Darshan 11 March 1978

Fri, 11 March 1978 00:00:00 GMT
Book Title:
Don't Bite My Finger, Look Where I'm Pointing
Chapter #:
pm in Chuang Tzu Auditorium
Archive Code:
Short Title:
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Maya means illusion, veet means beyond - beyond illusion. Maya in itself is not good. Maya means that which only appears but is not; it is an hallucination. The English word 'magic' comes from this root 'maya'... Veet Maya - it means one who has gone beyond illusion, mm? Good, Maya!

Nirguno means the formless, the attributeless, the quality-less. It is a definition of god.

God has no form, no attributes, no limitations. And that unlimitedness is hidden behind everybody; that is our within. God is not without. The formless is hiding in the form, the bodyless is residing in the body and the no-mind is the very core of the mind. To find god one has to go within; search without and all search is in vain.

Just have a look inside and all is found, even without searching all is found, because it is already there. But the mind tends to look outside, it is thrilled by the outside. There are millions of things there to attract its attention and it goes on running from one sensation to another. That is an endless process, one never comes to any end. One can go on and on; that's how we have gone on life after life: sometimes searching for money, sometimes for power, sometimes for respect, sometimes for fame.

It is time now to look inwards, to close your eyes and see within. In the beginning it is difficult because the habit is to look out. One finds oneself very restless if one stops looking outside and starts looking in. Mm? just to sit for thirty minutes, forty minutes with closed eyes, unmoving, seems such an impossible task. But slowly slowly the habit changes and one starts feeling the joy, the silence, the tranquillity, that arises from within and one becomes more and more attracted towards it.

Once the taste has started happening then there is no problem. Then the without is just useless, futile; one knows it through one's own experience. So one goes without only reluctantly, when it is

almost a necessity; one goes when it is inevitable, otherwise one remains within oneself. Whenever one finds time one closes oneself inwards. There is the joy of all joys, there the ultimate resides.

That ultimate's definition is nirguno.

Sanmarga means the right path. And the right path basically is a no-path. All paths are wrong because all paths take you away from yourself. A path is really needed to go away. When one wants to come to oneself no path is needed because one is already there. Just a recognition and the revolution happens. Just a remembrance, 'I am already there' and all has happened instantly in that very moment. The path joins you with something that is far away. You are not far away from yourself; you are that self.

So sanmarga means right path, but right path means no-path. In following no path one comes to one's own self; in dropping all paths one arrives. Search and you will be going astray from yourself.

All search is desire; desire creates distance. No search is desirelessness, and when there is no desire, where can you go? How can you go? In that non-going something explodes. In Japan that explosion is called satori; in India we call it samadhi. That is enlightenment. If one can just stop all going for a single moment the energy converges upon oneself and explodes. And the sun is not as bright as that explosion is; it is as if thousands of suns have suddenly arisen on the horizon. It is the very source of light and life and love.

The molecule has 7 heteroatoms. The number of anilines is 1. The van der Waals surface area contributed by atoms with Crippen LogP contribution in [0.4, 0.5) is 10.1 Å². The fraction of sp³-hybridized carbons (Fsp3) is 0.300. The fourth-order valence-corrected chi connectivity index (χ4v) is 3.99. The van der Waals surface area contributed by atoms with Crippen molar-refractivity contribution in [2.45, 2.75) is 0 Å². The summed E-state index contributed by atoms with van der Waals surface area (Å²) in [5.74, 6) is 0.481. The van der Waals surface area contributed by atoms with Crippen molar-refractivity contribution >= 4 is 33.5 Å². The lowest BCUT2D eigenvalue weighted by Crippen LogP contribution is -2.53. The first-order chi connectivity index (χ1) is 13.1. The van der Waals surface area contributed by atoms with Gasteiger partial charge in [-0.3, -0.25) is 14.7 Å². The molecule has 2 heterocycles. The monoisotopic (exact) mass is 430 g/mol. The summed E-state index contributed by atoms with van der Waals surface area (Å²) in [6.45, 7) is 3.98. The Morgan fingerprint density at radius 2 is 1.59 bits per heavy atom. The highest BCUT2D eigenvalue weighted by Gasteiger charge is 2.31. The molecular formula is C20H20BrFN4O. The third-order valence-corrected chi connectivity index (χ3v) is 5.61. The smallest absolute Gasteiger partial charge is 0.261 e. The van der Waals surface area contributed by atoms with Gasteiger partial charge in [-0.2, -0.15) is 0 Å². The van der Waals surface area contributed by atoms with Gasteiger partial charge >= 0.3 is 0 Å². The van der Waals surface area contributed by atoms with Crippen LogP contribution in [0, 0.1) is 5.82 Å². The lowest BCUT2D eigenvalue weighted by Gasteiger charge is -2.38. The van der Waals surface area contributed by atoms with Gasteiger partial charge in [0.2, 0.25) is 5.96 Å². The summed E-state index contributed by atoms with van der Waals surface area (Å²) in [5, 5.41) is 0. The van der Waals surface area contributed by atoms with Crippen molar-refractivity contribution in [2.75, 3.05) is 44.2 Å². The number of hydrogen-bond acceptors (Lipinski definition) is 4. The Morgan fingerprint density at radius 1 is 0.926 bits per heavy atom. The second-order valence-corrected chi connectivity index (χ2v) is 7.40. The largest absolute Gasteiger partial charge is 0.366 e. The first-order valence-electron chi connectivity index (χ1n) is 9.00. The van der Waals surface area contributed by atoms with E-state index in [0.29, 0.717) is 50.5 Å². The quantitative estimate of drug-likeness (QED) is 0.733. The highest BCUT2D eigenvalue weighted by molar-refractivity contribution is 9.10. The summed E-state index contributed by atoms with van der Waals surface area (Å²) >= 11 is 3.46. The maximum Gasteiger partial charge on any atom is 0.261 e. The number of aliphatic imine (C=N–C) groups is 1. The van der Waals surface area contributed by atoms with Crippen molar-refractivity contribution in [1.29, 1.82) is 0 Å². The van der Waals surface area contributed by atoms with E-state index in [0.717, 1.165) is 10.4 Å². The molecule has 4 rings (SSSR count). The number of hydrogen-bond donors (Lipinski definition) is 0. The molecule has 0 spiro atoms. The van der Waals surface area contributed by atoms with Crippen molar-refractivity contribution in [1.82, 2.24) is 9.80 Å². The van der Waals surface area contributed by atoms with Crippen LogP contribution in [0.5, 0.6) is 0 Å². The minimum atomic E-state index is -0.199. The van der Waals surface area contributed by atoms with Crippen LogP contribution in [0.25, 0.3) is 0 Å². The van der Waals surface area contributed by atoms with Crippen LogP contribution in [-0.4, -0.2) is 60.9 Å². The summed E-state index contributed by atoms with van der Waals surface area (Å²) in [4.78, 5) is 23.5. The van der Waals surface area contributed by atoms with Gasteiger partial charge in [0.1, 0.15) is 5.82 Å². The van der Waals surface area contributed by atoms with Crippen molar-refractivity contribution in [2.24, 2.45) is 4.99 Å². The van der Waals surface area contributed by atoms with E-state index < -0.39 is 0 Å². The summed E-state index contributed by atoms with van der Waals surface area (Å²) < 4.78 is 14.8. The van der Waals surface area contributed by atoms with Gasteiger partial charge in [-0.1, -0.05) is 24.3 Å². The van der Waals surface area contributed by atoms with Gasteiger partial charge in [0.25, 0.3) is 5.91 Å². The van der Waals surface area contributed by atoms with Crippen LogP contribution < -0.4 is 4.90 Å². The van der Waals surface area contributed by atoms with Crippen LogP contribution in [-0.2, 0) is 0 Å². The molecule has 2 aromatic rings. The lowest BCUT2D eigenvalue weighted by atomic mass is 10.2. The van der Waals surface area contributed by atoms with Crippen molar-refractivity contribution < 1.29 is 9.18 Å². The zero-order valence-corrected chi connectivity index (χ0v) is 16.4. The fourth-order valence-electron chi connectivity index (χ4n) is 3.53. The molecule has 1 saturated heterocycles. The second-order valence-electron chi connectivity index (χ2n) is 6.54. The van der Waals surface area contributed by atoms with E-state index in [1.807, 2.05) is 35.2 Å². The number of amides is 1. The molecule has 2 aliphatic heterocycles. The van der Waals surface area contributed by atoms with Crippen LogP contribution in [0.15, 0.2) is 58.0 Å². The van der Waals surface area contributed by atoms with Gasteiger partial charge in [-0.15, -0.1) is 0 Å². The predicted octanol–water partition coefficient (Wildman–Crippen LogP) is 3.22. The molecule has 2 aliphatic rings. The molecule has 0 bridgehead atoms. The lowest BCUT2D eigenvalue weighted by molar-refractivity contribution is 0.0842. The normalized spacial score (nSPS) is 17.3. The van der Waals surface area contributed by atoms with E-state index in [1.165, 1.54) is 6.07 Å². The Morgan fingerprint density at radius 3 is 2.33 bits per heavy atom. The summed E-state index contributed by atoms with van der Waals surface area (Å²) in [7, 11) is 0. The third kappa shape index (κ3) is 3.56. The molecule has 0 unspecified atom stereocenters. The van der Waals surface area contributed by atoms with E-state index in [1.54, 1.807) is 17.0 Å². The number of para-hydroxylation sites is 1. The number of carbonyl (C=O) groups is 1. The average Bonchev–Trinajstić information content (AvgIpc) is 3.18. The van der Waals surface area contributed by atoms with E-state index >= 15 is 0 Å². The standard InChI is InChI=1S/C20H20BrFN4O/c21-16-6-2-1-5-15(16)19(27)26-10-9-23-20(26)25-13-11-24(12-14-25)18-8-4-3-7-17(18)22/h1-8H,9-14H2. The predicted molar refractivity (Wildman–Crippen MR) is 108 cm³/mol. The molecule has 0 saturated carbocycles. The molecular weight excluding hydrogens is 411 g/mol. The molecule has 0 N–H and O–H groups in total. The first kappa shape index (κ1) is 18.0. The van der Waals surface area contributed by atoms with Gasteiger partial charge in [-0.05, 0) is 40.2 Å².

That's how one centres: leaning this way and that way, left and right, slowly slowly one centres in the middle. That's perfectly true! Anything to say to me?

[Osho gives a name for a centre in the west.]

Mouna. It means silence, absolute silence - not only of the tongue, not only of the lips, but of the inner being too. It is not only that you don't speak, but at the deepest layer there are no ripples of thought; then it is mouna. There is no outer expression, there is no inner thought emerging, nothing emerges. Within, without, there is complete silence. That is the goal of all meditations. To come to that point is to come home.

[A sannyasin says: My heart is beating!]

Yes, that is how it should be: when you come to me your heart has to beat fast! You have to go through a heart attack when you come to me, and one day the final thing happens - heart failure!

[She then says that her mind is wavering whether to stay here or leave.]

I know - just trust me! You can be here and start working. It happens to everybody in the beginning:

the mind wavers. But once you get into this family, soon that disappears; then even when I want to send people for a few days they don't want to go....

Even if only for a few days some work is there they don't want to go, nobody wants to. One just has to get in tune with the family here. Once the tune has happened then this is your home and nowhere else.

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"The fight against Germany has now been waged for months by
every Jewish community, on every conference, in all labor
unions and by every single Jew in the world.

There are reasons for the assumption that our share in this fight
is of general importance. We shall start a spiritual and material
war of the whole world against Germany. Germany is striving to
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territories as well as her colonies. But our Jewish interests
call for the complete destruction of Germany..."

(Valadimir Jabotinsky, in Mascha Rjetsch, January, 1934)